Basics of Testicular Cancer


Chemotherapy, radiotherapy and surgery are the 3 main treatments for testicular cancer. Your recommended treatment plan will depend on:
  • the type of testicular cancer you have – whether it's a seminoma or a non-seminoma
  • the stage of your testicular cancer
An orchidectomy is a surgical procedure to remove a testicle. If you have Testicular Cancer, the whole of the affected testicle will need to be removed because only removing the tumour may lead to the cancer spreading. By removing the entire testicle, your chances of making a full recovery are greatly improved. Your sex life and ability to father children will not be affected. About 1 in 50 people will get a second new Testicular Cancer in their remaining testicle. If testicular cancer is detected in its very early stages, an orchidectomy may be the only treatment you require. An orchidectomy is not carried out through the scrotum. It's done by making a cut in your groin that the testicle is removed through, along with all the tubes and blood vessels attached to the testicle that pass through the groin into the tummy. The operation is carried out under general anaesthetic. You can have an artificial (prosthetic) testicle inserted into your scrotum, so the appearance of your testicles is not greatly affected. The artificial testicle is usually made of silicone, a soft type of plastic. It probably will not be exactly like your old testicle or the one you still have. It may be slightly different in size or texture.
Sperm Banking
Most people are still fertile after having 1 testicle removed. But some treatments for Testicular Cancer can cause infertility. Some people with Testicular Cancer may have low sperm counts because of changes that occur in the testicles before the cancer develops. For some treatments, such as chemotherapy, infertility may occur, but standard chemotherapies have a less than 50% chance of causing infertility if the remaining testicle is normal. In people who need to have post-chemotherapy removal of lumps at the back of the abdomen, known as retroperitoneal lymph node dissection (RPLND), the ability to ejaculate may be affected, even though the remaining testicle can still produce sperm. Before your treatment begins, you may want to consider sperm banking.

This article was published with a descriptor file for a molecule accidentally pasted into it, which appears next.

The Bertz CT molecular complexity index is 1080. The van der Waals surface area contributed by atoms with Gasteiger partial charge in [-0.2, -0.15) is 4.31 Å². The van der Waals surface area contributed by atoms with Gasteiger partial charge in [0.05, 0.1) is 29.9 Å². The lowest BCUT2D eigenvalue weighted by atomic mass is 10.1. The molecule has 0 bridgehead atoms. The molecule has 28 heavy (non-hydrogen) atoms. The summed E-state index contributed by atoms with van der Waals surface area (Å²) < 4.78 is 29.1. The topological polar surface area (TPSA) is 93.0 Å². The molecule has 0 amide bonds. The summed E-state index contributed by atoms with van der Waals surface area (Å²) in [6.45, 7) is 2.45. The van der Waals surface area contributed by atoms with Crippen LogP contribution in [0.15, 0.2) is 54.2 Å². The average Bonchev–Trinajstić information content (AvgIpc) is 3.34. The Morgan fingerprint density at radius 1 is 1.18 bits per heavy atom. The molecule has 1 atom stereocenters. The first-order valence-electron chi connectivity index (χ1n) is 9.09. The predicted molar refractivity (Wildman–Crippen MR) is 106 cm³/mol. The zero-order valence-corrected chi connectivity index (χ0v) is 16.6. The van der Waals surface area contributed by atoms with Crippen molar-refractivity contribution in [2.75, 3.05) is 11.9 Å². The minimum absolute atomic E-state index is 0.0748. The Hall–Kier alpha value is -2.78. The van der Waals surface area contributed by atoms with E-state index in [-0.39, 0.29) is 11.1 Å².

Chemotherapy uses powerful medicines to kill the malignant (cancerous) cells in your body or stop them multiplying. You may require chemotherapy if you have advanced testicular cancer or it's spread within your body. It's also used to help prevent the cancer returning. Chemotherapy is commonly used to treat seminomas and non-seminoma tumours. Chemotherapy medicines for testicular cancer are usually injected into a vein.
Radiotherapy uses high-energy beams of radiation to help destroy cancer cells. Sometimes seminomas may require radiotherapy after surgery to help prevent the cancer returning. It may also be needed in advanced cases where someone is unable to tolerate the complex chemotherapies usually used to treat stage 2 and 3 Testicular Cancer. If testicular cancer has spread to your lymph nodes, you may require radiotherapy after a course of chemotherapy.